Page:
8 Great Android Apps You've Been Missing Out On Lately

rhapsody tablet android app

Photo: Android Market

One of the downsides to owning an Android phone is that Google’s app ecosystem isn’t nearly as robust as Apple’s.As a result, the best apps usually come out months after their iOS counterparts. (We’re still waiting for Instagram on Android, for example.)

So instead of a regular Apps of the Week like we do with iOS apps, we’re taking a different approach. We’ll keep track of the best Android releases every few weeks and let you know what we find.

Here’s our first batch of Android apps you should check out.

Rhapsody is now ready for Android tablets

Rhapsody, the streaming music service, recently launched a new Android tablet app. The service is very similar to Spotify in that it costs $9.99 per month and lets you listen to a library of millions of songs from all the major record labels. You can also store music on your Android tablet for listening offline.

Price: Free, but the service costs $9.99 per month.

Rdio, another streaming music service, has a new Android app too

Rdio offers pretty much the same benefits as Rhapsody, Spotify, and MOG. The only differences are the app and user experience. With its newly updated Android app, Rdio has a nice, clean look.

Price: Free, but the service costs $9.99 per month.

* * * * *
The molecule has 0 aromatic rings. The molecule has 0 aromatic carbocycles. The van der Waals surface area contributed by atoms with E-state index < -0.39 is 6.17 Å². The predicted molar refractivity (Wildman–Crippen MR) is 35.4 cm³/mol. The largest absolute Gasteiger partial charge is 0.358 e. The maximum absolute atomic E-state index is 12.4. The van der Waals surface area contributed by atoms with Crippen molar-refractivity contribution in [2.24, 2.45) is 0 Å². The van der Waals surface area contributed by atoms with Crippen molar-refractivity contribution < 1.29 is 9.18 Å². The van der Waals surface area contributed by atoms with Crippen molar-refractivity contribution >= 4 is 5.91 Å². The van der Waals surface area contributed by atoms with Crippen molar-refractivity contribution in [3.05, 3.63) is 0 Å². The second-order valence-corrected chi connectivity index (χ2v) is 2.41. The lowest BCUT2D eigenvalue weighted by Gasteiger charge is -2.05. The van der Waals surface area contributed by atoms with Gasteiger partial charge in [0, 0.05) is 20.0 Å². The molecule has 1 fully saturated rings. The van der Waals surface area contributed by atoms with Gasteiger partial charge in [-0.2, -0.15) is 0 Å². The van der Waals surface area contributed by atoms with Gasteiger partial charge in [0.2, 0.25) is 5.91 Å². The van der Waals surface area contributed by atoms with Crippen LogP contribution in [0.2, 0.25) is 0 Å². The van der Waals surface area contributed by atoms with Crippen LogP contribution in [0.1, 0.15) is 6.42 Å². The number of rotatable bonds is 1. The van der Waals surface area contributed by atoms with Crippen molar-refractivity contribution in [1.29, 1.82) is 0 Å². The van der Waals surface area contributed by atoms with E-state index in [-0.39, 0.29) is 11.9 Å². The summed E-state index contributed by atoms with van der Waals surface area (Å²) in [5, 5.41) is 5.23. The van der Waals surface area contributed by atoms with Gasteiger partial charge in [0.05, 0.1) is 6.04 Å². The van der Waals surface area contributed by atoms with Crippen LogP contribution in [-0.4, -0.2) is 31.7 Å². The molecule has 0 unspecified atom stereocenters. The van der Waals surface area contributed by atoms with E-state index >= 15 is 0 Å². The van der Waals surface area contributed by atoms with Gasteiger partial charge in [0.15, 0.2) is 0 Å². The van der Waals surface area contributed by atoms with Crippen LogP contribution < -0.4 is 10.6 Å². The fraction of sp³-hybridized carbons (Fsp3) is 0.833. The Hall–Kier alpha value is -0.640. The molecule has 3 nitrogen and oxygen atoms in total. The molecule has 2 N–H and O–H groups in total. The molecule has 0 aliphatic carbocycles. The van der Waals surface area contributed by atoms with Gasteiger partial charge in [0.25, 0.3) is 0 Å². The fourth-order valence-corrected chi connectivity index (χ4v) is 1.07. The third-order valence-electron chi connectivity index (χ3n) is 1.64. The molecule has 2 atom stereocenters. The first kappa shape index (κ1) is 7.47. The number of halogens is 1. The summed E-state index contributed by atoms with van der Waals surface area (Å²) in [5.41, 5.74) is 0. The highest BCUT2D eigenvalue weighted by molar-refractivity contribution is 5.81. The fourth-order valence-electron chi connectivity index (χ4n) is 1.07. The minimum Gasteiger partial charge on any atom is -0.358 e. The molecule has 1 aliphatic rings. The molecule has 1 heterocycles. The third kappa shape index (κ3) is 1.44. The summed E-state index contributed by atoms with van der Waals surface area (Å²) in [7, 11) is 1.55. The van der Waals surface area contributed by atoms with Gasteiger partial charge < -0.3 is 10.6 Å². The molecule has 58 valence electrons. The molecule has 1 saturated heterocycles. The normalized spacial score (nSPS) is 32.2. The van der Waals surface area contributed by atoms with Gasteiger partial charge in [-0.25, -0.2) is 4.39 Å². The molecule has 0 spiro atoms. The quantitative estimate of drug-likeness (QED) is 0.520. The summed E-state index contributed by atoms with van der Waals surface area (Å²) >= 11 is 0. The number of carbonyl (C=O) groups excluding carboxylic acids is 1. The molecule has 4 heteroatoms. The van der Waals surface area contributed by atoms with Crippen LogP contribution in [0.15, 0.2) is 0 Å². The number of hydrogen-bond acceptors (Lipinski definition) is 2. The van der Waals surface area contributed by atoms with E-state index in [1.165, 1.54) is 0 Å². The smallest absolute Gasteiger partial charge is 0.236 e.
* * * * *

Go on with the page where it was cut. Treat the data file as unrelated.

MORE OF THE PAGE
Norton Safety Minder lets you put parental controls on your phone

If you want to limit what your kids do on their smartphones, Norton Safety Minder is an essential app. It lets you monitor the sites your kids visit, block other sites, look at their search history, and even see what they're texting their friends.

Price: Free

Microsoft OneNote is a decent Evernote alternative

If Evernote isn't your thing, Microsoft has its own robust note-taking app called OneNote. The app syncs with your SkyDrive account so you can access your notes from just about any device. Like Evernote, you can take both text and photo notes.

Price: Free

Readability more than makes up for Instapaper's absence in the Android Market

There's no chance that Instapaper will arrive for Android phones. That's fine, since Readability is just as good. The app lets you save articles to read offline on your Android device and displays them in a reader-friendly view. In some ways, it even outshines Instapaper.

Price: Free

TED's new Android app gives you free access to 1,200 talks

If you're a TED talk fanatic, there's now a new Android app that lets you watch about 1,200 of them for free on your smartphone. It's pretty simple. Just search for the video you want and stream away.

Price: Free

Vonage lets you make calls for free over the web

Vonage's new app for Android lets you make free calls to other Vonage users over the web. That means you don't have to worry about wasting minutes on your carrier's plan. Just be careful and use Wi-Fi whenever you can, otherwise you'll use up your 3G or 4G data plan pretty quickly.

Price: Free

Chrome is finally on Android!

Google surprised us a few weeks ago by launching a beta version of its popular Chrome browser for Android phones and tablets. It's definitely a big improvement over Android's stock browser, leaving us scratching our heads as to why Chrome hasn't been around all along. Unfortunately, Chrome will only work if you have the latest version of Android, Ice Cream Sandwich. Very few devices run Ice Cream Sandwich at the moment, so you'll have to wait for you manufacturer to issue an update first.

Don't miss our screenshot tour of Chrome for Android >

Price: Free

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